Selfies: The Hidden Happiness

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Selfies: The Hidden Happiness

There are over 165 million photos on Instagram hashtagged #selfie

There are over 165 million photos on Instagram hashtagged #selfie

Sydney Chang

There are over 165 million photos on Instagram hashtagged #selfie

Sydney Chang

Sydney Chang

There are over 165 million photos on Instagram hashtagged #selfie

How many times have you seen people post pictures of themselves with “#selfiesunday”?  Whether it’s a duck face or smile, many teenagers have the urge to post a picture of themselves onto the Internet. As a fellow teenager in our society, I can attest that I have taken selfies a few times.

Thanks to the creation of social networking websites such as Instagram, Twitter and Facebook, it has become easier to post and share pictures with friends and family. Although some may think selfies are annoying and unnecessary, like most things in life, they come with benefits.

According to Radhika Sanghani in her article about selfies in The Telegraph, taking selfies is a waste of time and harmful to teenagers’ perspectives of body image. During an interview with The Telegraph, Dr. Terri Apter, a psychology lecturer at Cambridge University, supported Sanghani’s claim.

“The thrill of narcissism, uncensored by reflection or judgement, all too often leads to impulsive self promotion,” said Dr. Apter. However, both Sanghani and Apter viewed only the negative aspects of selfies, which bring no harm.

Through selfies, people gain opportunities to define themselves. Selfies can express to others This is my personality or This is what I like to do. In a society where people, especially teenagers, want to fit in and be interesting, taking selfies has become a method to showcase self expression.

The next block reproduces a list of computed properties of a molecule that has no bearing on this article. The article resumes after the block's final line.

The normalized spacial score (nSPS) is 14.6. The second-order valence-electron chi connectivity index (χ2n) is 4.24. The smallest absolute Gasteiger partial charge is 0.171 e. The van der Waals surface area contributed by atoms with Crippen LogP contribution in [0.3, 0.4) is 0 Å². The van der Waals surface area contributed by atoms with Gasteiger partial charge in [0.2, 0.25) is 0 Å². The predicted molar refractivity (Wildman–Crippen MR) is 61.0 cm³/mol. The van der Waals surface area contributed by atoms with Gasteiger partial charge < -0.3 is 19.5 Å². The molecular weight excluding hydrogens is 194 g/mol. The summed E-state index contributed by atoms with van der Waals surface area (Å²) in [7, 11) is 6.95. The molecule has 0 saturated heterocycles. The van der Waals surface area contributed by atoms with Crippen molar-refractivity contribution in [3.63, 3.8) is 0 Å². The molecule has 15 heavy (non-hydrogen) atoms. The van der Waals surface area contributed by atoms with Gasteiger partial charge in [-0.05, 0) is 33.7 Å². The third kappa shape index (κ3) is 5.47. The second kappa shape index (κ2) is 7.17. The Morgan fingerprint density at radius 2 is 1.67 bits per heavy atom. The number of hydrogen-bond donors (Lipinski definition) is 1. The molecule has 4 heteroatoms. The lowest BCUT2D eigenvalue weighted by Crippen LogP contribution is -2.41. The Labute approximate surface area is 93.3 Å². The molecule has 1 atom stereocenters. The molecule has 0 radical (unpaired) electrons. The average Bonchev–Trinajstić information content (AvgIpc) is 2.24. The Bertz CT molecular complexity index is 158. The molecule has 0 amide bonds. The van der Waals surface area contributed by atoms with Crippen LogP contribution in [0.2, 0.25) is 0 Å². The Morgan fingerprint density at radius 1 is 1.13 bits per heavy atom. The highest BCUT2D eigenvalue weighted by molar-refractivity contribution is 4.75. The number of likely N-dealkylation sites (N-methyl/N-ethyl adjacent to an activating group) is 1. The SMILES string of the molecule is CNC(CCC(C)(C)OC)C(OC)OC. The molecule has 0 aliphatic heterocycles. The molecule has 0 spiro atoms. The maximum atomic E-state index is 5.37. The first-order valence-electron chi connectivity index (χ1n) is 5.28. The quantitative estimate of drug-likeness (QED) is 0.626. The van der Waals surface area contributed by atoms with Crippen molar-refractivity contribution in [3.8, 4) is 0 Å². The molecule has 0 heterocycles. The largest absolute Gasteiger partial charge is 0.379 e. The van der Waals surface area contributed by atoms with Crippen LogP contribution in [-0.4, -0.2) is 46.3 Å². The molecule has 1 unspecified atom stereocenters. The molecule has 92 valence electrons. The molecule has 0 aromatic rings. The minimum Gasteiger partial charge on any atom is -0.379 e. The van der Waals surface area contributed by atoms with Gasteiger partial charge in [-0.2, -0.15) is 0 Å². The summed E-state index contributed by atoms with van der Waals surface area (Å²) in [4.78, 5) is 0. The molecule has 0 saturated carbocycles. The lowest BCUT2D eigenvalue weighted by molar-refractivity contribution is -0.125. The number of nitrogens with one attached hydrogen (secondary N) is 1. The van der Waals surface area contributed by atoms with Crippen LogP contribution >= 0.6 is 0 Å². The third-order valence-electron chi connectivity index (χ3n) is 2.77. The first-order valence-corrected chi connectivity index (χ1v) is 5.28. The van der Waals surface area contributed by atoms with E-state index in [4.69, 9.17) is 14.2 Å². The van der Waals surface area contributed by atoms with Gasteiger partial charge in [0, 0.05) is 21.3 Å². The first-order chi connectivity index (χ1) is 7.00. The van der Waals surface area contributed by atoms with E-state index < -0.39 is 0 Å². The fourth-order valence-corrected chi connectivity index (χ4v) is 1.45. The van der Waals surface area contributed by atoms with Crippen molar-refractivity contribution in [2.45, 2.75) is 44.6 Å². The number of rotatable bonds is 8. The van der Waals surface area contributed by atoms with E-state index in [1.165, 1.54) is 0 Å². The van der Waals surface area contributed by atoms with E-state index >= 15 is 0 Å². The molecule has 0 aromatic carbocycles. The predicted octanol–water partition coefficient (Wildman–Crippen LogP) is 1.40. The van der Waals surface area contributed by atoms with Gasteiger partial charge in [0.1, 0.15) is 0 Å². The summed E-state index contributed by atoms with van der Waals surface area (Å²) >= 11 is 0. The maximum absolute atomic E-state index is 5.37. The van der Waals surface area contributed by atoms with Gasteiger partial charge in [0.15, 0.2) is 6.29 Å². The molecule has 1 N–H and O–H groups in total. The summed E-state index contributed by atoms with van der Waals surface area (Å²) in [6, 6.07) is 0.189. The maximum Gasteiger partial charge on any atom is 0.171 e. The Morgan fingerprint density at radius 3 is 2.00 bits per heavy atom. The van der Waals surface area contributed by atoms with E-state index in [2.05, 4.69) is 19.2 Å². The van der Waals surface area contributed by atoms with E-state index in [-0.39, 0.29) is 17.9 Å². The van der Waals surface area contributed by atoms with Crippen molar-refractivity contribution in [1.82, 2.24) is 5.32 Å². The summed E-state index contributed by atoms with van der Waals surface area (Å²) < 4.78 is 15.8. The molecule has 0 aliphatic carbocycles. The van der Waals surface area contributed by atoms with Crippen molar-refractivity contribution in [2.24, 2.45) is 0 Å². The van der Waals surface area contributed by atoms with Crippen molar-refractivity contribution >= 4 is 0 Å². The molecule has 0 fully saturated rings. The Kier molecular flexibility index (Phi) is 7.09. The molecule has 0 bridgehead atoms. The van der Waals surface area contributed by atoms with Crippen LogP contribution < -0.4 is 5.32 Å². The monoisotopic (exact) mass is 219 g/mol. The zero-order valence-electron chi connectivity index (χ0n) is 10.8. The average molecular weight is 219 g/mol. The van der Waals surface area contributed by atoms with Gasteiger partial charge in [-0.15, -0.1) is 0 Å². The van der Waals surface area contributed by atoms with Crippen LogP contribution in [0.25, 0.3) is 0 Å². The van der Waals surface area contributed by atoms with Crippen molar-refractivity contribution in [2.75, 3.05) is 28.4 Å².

New hashtag trends, such as “#selfiesunday” or “#flashbackfriday,” allow people to post pictures and gain a sense of connection with followers on social networking sites. Some people take selfies at fun or important events. When I went to a Korean Pop concert a few months ago, I was really excited and surprised to see some peers post pictures from the concert. I saw their selfies and reminisced the great time I had at the concert. Therefore, selfies establish a personal and intimate relationship among multiple people.

Plus, let’s be honest. When we post selfies with our best hair and clothes, we feel good about ourselves. Since we look so dashing, we develop an urge to share with people how we look. The usual process includes taking multiple pictures, choosing the right filter, posting it and impatiently waiting for people to “like” it. In a way, those who “like” someone’s selfie support and agree with the person who posted it like “Wow, you looked like you had fun” or “Yeah, you look cute today.” After various people view and “like,” we, young teenagers, gain a sense of self-confidence and pride. Another experience I can attest to.

In her article expressing her thoughts on selfies, Molly Foscoe, a writer for the Huffington Post, said, “Seeing a close up picture of your own face and willingly showing it to thousands of people with one click is a form of self-confidence that I don’t think should be quickly dismissed. It’s taking a risk and opening the door to criticism but hoping for positive reinforcement and love.”

Feeling good about one’s self and sharing experiences with people is neither harmful nor annoying. Remember to encourage others and view people in a positive perspective. Next time, I think I will “like” someone’s selfie to say, “Hey, I like your face today.”

But first, let me take a selfie.

 

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